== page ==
Swellable molecularly imprinted polyN-(N-propyl)acrylamide particles for detection of emerging organic contaminants using surface plasmon resonance spectroscopy.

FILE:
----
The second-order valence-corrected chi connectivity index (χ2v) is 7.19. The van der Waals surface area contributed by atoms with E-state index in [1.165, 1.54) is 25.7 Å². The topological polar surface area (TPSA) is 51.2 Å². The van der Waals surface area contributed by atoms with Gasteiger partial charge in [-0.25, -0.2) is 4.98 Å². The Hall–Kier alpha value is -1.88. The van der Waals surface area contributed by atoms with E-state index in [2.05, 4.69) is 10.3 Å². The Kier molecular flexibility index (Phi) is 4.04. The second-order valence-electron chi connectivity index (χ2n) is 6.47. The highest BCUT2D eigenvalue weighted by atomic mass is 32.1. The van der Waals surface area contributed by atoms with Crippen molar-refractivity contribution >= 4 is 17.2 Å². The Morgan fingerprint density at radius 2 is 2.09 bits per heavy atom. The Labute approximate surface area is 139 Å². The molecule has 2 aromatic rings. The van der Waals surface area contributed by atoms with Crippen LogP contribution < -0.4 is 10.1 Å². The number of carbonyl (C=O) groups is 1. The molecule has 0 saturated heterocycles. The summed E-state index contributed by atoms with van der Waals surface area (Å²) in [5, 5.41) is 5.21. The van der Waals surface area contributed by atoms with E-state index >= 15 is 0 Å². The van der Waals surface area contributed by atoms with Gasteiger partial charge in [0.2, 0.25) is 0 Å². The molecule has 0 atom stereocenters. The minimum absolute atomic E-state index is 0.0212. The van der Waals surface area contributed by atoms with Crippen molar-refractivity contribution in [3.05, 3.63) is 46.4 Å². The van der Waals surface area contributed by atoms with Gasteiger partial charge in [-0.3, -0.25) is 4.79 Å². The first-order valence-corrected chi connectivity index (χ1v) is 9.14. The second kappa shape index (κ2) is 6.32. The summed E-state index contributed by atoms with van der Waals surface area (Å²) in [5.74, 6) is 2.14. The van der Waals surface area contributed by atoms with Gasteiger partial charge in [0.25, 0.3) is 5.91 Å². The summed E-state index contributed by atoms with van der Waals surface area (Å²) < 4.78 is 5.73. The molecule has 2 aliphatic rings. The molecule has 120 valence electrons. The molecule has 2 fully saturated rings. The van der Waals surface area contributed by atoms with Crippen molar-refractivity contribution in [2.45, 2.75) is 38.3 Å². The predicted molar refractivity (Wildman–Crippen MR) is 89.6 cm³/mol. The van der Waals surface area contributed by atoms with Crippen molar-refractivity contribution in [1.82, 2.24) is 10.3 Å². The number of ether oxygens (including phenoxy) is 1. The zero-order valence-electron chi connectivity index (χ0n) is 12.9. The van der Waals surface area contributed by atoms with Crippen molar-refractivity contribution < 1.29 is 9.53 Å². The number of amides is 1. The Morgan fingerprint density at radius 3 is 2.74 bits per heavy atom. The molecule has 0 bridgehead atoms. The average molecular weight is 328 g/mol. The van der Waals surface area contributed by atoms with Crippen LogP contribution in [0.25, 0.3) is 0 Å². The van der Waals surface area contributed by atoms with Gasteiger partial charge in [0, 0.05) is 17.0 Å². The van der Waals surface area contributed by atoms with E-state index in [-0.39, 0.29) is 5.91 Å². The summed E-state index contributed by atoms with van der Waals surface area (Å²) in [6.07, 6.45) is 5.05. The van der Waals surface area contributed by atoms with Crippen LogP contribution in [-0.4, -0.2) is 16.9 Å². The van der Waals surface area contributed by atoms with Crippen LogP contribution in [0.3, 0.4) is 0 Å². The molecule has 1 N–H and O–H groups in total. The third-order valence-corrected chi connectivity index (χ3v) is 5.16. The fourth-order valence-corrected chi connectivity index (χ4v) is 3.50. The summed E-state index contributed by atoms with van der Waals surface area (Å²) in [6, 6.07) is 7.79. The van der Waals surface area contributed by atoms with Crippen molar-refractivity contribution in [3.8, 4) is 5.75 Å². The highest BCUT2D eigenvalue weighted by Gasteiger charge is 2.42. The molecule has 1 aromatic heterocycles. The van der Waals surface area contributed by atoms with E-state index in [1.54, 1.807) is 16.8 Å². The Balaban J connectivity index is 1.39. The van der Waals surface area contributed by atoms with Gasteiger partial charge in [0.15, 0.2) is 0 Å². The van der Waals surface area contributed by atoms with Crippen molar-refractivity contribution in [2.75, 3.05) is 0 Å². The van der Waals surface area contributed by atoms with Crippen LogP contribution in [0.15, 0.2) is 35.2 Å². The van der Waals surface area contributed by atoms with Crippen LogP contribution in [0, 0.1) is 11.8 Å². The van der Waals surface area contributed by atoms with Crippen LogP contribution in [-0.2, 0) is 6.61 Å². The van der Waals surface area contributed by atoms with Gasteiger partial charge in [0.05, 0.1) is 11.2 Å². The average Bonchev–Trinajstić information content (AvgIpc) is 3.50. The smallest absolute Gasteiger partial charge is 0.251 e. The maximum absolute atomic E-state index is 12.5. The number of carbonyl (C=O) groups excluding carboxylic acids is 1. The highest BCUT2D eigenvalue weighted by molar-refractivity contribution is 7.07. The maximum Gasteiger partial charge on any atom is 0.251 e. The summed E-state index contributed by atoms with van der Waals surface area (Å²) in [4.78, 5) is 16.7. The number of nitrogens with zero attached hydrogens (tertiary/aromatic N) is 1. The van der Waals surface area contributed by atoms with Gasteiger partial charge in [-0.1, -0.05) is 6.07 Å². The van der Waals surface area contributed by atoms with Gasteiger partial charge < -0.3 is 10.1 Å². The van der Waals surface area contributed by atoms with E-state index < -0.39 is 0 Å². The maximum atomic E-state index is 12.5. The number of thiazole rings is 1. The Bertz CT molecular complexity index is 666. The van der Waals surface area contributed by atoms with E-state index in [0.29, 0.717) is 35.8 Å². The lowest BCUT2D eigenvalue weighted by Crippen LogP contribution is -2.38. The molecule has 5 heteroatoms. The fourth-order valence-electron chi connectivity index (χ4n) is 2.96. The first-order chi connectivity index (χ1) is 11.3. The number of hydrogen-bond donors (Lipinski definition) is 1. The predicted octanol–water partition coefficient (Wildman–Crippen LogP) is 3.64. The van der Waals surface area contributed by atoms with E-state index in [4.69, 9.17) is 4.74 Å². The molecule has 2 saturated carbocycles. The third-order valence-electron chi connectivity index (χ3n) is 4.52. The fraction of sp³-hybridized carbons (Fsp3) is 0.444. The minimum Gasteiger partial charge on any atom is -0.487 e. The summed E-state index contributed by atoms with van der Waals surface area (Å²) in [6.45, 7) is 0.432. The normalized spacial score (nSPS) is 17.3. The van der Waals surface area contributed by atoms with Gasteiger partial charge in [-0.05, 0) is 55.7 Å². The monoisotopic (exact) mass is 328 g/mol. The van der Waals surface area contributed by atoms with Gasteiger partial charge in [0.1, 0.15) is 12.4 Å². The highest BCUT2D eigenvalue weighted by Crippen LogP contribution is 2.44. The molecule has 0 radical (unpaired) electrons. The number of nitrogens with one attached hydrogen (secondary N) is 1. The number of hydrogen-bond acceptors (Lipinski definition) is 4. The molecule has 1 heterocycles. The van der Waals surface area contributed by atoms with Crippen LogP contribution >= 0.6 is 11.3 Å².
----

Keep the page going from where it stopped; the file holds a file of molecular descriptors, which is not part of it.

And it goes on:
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Lightly crosslinked theophylline imprinted polyN-(N-propyl)acrylamide particles (ca. 300nm in diameter) that are designed to swell and shrink as a function of analyte concentration in aqueous media were spin coated onto a gold surface. The nanospheres responded selectively to the targeted analyte due to molecular imprinting. Chemical sensing was based on changes in the refractive index of the imprinted particles that accompanied swelling due to binding of the targeted analyte, which was detected using surface plasmon resonance (SPR) spectroscopy. Because swelling leads to an increase in the percentage of water in the polymer, the refractive index of the polymer nanospheres decreased as the particles swelled. In the presence of aqueous theophylline at concentrations as low as 10(-6)M, particle swelling is both pronounced and readily detectable. The full scale response of the imprinted particles to template occurs in less than 10min. Swelling is also reversible and independent of the ionic strength of the solution in contact with the polymer. Replicate precision is less than 10(-4) RI units. By comparison, there is no response to caffeine which is similar in structure to theophylline at concentrations as high as 1x10(-2)M. Changes in the refractive index of the imprinted polymer particles, as low as 10(-4) RI units could be readily detected. A unique aspect of the prepared particles is the use of light crosslinking rather than heavy crosslinking. This is a significant development as it indicates that heavy crosslinking is not entirely necessary for selectivity in molecular imprinting with polyacrylamides